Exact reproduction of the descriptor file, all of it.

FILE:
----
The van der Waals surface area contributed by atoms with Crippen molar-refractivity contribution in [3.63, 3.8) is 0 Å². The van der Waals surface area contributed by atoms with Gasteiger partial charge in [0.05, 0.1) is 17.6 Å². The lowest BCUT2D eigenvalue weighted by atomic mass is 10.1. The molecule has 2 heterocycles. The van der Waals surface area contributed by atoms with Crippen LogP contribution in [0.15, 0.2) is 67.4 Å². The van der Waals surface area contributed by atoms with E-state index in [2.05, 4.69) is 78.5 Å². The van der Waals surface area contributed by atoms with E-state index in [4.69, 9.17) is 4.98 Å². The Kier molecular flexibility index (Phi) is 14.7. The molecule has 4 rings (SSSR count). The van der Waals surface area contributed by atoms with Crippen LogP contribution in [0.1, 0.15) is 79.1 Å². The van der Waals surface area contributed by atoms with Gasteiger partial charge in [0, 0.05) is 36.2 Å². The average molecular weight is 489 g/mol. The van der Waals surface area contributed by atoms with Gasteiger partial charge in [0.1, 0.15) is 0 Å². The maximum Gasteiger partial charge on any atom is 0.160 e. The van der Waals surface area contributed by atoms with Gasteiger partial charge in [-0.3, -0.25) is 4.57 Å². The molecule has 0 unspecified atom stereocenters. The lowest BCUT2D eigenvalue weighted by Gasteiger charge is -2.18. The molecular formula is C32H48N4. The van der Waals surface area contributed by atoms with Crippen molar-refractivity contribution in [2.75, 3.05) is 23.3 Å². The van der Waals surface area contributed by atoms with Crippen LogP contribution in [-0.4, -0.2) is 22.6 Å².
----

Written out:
The van der Waals surface area contributed by atoms with Crippen molar-refractivity contribution in [3.63, 3.8) is 0 Å². The van der Waals surface area contributed by atoms with Gasteiger partial charge in [0.05, 0.1) is 17.6 Å². The lowest BCUT2D eigenvalue weighted by atomic mass is 10.1. The molecule has 2 heterocycles. The van der Waals surface area contributed by atoms with Crippen LogP contribution in [0.15, 0.2) is 67.4 Å². The van der Waals surface area contributed by atoms with E-state index in [2.05, 4.69) is 78.5 Å². The van der Waals surface area contributed by atoms with E-state index in [4.69, 9.17) is 4.98 Å². The Kier molecular flexibility index (Phi) is 14.7. The molecule has 4 rings (SSSR count). The van der Waals surface area contributed by atoms with Crippen LogP contribution in [0.1, 0.15) is 79.1 Å². The van der Waals surface area contributed by atoms with Gasteiger partial charge in [0, 0.05) is 36.2 Å². The average molecular weight is 489 g/mol. The van der Waals surface area contributed by atoms with Gasteiger partial charge in [0.1, 0.15) is 0 Å². The maximum Gasteiger partial charge on any atom is 0.160 e. The van der Waals surface area contributed by atoms with Gasteiger partial charge in [-0.3, -0.25) is 4.57 Å². The molecule has 0 unspecified atom stereocenters. The lowest BCUT2D eigenvalue weighted by Gasteiger charge is -2.18. The molecular formula is C32H48N4. The van der Waals surface area contributed by atoms with Crippen molar-refractivity contribution in [2.75, 3.05) is 23.3 Å². The van der Waals surface area contributed by atoms with Crippen LogP contribution in [-0.4, -0.2) is 22.6 Å².